Bike and Bus Tour: Off the beaten track, The River Thames and Oxford Canal
A circular tour taking you off the beaten tracks into Oxford’s peaceful countryside waterways, with plenty of places to enjoy a picnic, take a river swim or enjoy some fantastic food or drinks in atmospheric locations.
Recommended duration: 2 to 3 hours (depending on stoppage times for swimming, food and drinks)
Distance: 6.2 miles
Directions and points of interest summary
- Depart the City Sightseeing Oxford bus at stop 1 – Oxford Rail Station.
- Collect the hire bikes from the cycle parking at Oxford Rail Station.
- With the train station entrances on your left and the main cycle parking area behind you, go past the bus stops and taxi ranks over the zebra crossings heading towards the Thatcher Business Education Centre.
- Follow the cycle path past the Thatcher Business Education Centre (so that the building is on your right).
- Turn left onto Rewley Road.
- Follow the road round as it bends right.
- Join the Oxford Canal on the right over the bridge.
- When on the canal path, turn left (heading away from the train station).
Point of interest: The Oxford Canal
- Leave the Oxford Canal path at bridge 242.
- Turn left onto Walton Well Road.
- Follow the road all the way down to the entrance to Port Meadow.
Point of interest: Port Meadow
- Cross Port Meadow on the track heading towards the river.
- When you reach the gates for the bridge, cross over the bridge and turn right so the river is on your left-hand side.
Point of interest: The River Thames or Isis
- At the footbridge (Rainbow Bridge), cross over the bridge and continue on the path to the right, so that the river is on your right-hand side.
Point of interest: Medley Manor Farm
Point of interest: The Perch
Point of interest: Binsey Treacle Well – just off the track
- Continue along the River Thames path until you reach the Godstow Nunnery ruins.
Point of interest: Godstow Nunnery
- After the nunnery, exit the gate and join the road turning right to go over the bridge.
Point of interest: The Trout Inn
- Follow the road through the village of Wolvercote and when you reach the roundabout by the Jacobs Inn and The White Hart, turn right onto Godstow Road.
- After you cross the bridge with traffic lights that go over the railway lines, turn right onto Wolvercote Green.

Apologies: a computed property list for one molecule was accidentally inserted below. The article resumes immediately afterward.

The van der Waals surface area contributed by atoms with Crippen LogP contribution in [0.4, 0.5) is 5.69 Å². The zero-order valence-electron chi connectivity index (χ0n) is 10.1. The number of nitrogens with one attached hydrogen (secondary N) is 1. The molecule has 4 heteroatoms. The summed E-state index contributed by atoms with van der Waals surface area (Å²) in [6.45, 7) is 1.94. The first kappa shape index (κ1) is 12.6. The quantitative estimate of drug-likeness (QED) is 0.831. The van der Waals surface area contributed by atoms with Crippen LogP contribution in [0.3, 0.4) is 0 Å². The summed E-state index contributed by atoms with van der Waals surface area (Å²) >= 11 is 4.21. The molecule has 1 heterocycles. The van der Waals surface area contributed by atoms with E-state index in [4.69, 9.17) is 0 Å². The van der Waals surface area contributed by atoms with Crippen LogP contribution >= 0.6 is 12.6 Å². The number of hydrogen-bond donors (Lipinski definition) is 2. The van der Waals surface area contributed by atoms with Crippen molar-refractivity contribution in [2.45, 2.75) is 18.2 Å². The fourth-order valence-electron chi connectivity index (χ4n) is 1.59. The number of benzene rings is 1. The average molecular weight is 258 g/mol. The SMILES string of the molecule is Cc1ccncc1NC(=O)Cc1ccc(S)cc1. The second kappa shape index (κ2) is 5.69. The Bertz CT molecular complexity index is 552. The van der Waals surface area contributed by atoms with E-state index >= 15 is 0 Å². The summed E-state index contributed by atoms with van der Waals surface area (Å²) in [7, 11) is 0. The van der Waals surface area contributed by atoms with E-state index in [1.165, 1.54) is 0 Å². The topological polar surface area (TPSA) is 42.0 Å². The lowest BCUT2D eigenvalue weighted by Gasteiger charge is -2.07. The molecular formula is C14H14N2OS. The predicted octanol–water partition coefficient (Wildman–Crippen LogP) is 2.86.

- When you see the Plough Inn (another great place to stop for a drink or food), take the off-road track to the right heading towards the Oxford Canal.
- Join the canal at bridge 236 heading to your right so that the canal is on your left-hand side.
- Continue on the canal until you reach bridge 242. Here you will need to turn right as you pass under the bridge and leave the canal.
- Turn left onto Walton Well Road and proceed back towards the entrance for Port Meadow until you see a pedestrian and cycle path on your left-hand side just before the Walton Well Road car park.
- Turn left onto this path.
- Follow the path as it turns into a residential road past the accommodation on Roger Dudman Way.
- At the end of Roger Dudman, way turn left onto Botley Road and head under the railway bridge.
- At the roundabout turn left into the Oxford Rail Station.
- End of the tour, lock the bikes at the Oxford Rail Station cycle parking facilities.
Points of interest
The Oxford canal opened in 1792, and overnight the price of coal halved in price. The Oxford canal connects the city with the network of canals that extend from East Anglia to the West Midlands and was an important trade artery between the Midlands and London. Canals are ancient man-made constructions dating back as far as Roman times.
In 18C and 19C the canal was used solely for transporting freight up and down the country. This was one of the most important transport links in Britain. Its principal traffic was coal from Warwickshire but with the advent of the railway, the industry declined. Boatmen were no longer able to afford their houses so they converted their boats into homes. Thriving communities grew up; in fact, in 1838 the houseboat community was so large that a floating chapel was moored near Hythe Bridge. The track you ride down would have been full of horses as late as the 1950s as the boatmen preferred horse-drawn boats long after others had converted to diesel power.